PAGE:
COVID-19 drives a sharp fall in Canadian trade in March, but the worst is yet to come
- Canada posted a $1.4 billion merchandise trade deficit in March, up from a revised $893 million deficit in February (previously reported as a $984 million deficit). The widening in the deficit was driven by a 4.7% drop in merchandise exports (m/m). Imports also fell 3.5%.
- The declines on both sides of the ledger were driven by volumes. Export volumes were down 4.8%, and import volumes shrank 5.8%.
- Statistics Canada also cited that the drop in nominal exports and imports was lessened by the impact of a lower Canadian dollar. Expressed in U.S. dollars, exports were down 9.2%, with imports down 8.1%.
- The drop in exports was broad-based, spanning 7 of the 11 major sectors. This was largely driven by energy (-7.4%), motor vehicles and parts (-14.4%), and aircraft and other transportation equipment exports (-24.8%). This was expected as many North American production plants shut down in the second half of March. Providing some offset were increases in agricultural and food exports (+12.1%), metals and non-metallic mineral products (+2.1%), and consumer goods exports (+0.7%).
- The slowdown in imports also spanned 7 of the 11 categories, and was also largely driven by the same three disproportionately impacted sectors – energy products (-5.2%), motor vehicles and parts (-13.1%), and aircraft and other transportation equipment (-17.1%).
- Canada's merchandise trade surplus with the U.S. narrowed from $4 billion in February to $3.9 billion in March. Its merchandise trade deficit with the rest of the world widened to $5.3 billion (from $4.9 billion in February).
- Statistics Canada also released statistics on monthly trade in services, which showed a 7.2% drop in services exports and a 11.5% drop in services imports. Exports of travel services were down 21.2% in March, while exports of transportation services were also down 16%.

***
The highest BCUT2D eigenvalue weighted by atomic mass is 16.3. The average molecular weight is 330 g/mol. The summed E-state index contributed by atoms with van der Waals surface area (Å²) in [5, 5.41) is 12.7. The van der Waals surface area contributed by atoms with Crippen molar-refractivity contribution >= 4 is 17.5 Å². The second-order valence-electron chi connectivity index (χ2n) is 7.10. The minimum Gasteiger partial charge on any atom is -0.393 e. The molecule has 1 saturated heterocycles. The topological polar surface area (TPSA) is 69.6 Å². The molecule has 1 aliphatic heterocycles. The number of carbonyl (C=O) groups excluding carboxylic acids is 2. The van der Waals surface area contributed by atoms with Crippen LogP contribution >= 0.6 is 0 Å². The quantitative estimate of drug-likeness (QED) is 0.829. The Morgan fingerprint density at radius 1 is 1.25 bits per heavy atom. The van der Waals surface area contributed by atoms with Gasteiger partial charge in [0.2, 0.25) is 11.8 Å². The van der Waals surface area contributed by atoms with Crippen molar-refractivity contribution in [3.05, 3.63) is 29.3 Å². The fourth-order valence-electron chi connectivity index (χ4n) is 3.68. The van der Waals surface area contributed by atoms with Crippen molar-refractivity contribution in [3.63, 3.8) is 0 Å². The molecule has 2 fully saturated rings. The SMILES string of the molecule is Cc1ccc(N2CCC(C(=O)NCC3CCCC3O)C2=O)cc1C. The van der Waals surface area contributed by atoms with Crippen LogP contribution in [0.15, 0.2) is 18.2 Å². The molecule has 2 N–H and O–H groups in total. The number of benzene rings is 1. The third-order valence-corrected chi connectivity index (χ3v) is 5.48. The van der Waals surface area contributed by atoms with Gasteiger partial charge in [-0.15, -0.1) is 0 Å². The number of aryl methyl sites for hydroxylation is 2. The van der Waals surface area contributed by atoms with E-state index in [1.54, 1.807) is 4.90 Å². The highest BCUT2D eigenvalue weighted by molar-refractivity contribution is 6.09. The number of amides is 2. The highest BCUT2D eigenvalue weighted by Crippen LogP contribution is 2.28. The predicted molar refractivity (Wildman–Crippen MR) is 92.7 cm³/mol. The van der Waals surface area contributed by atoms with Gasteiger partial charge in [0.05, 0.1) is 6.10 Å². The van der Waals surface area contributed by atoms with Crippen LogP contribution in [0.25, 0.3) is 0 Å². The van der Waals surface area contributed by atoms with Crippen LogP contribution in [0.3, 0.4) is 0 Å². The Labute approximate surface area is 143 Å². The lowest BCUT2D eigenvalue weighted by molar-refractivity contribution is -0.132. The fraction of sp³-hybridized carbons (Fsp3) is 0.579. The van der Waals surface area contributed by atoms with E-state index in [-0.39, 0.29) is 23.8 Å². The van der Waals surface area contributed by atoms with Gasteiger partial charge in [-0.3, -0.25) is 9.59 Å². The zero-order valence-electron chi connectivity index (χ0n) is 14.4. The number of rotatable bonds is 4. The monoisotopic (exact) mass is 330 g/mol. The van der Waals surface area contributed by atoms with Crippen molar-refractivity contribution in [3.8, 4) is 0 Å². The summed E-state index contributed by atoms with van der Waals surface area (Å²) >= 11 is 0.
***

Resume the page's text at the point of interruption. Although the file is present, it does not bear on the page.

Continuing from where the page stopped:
- International trade is entering uncharted waters as most major economies come to "sudden stops" and supply chains face major disruptions. March's data doesn't fully capture the impacts of these disruptions, with many economies only starting their social distancing efforts and lockdown restrictions in the second half of the month and through April. We should expect another leg down in both sides of the ledger in April as these measures become more widespread globally.
- Following April, and with many economies recently starting to ease restrictions, the picture may start improving. However, clouds will continue to hang over the sector as the fallout from the unprecedented shock continues to weigh on demand. Importantly, sectors within the services industry (such as travel services and air travel) will continue to linger behind for the foreseeable future, weighing on overall international trade.
- For Canada, the unprecedented oil price shock will continue to impact nominal exports, and importantly its terms of trade and incomes. With significant production shut-ins announced in the sector, the impact will also be felt in lower export volumes.
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